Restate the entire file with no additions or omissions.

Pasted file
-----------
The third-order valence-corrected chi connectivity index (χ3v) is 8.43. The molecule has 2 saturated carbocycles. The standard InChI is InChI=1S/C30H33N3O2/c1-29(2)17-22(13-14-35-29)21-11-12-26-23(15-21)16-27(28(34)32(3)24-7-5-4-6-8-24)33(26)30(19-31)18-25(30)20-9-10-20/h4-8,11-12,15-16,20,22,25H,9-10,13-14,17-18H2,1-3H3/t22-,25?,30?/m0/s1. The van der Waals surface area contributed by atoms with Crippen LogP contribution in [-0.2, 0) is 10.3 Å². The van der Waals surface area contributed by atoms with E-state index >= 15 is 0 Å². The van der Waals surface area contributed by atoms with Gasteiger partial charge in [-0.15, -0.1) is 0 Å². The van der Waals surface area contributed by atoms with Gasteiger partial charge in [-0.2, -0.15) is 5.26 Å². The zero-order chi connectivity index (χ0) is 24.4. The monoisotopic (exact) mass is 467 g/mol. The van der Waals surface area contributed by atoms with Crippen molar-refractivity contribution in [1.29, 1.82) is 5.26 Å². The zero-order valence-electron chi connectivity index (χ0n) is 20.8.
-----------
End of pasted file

The third-order valence-corrected chi connectivity index (χ3v) is 8.43. The molecule has 2 saturated carbocycles. The standard InChI is InChI=1S/C30H33N3O2/c1-29(2)17-22(13-14-35-29)21-11-12-26-23(15-21)16-27(28(34)32(3)24-7-5-4-6-8-24)33(26)30(19-31)18-25(30)20-9-10-20/h4-8,11-12,15-16,20,22,25H,9-10,13-14,17-18H2,1-3H3/t22-,25?,30?/m0/s1. The van der Waals surface area contributed by atoms with Crippen LogP contribution in [-0.2, 0) is 10.3 Å². The van der Waals surface area contributed by atoms with E-state index >= 15 is 0 Å². The van der Waals surface area contributed by atoms with Gasteiger partial charge in [-0.15, -0.1) is 0 Å². The van der Waals surface area contributed by atoms with Gasteiger partial charge in [-0.2, -0.15) is 5.26 Å². The zero-order chi connectivity index (χ0) is 24.4. The monoisotopic (exact) mass is 467 g/mol. The van der Waals surface area contributed by atoms with Crippen molar-refractivity contribution in [1.29, 1.82) is 5.26 Å². The zero-order valence-electron chi connectivity index (χ0n) is 20.8.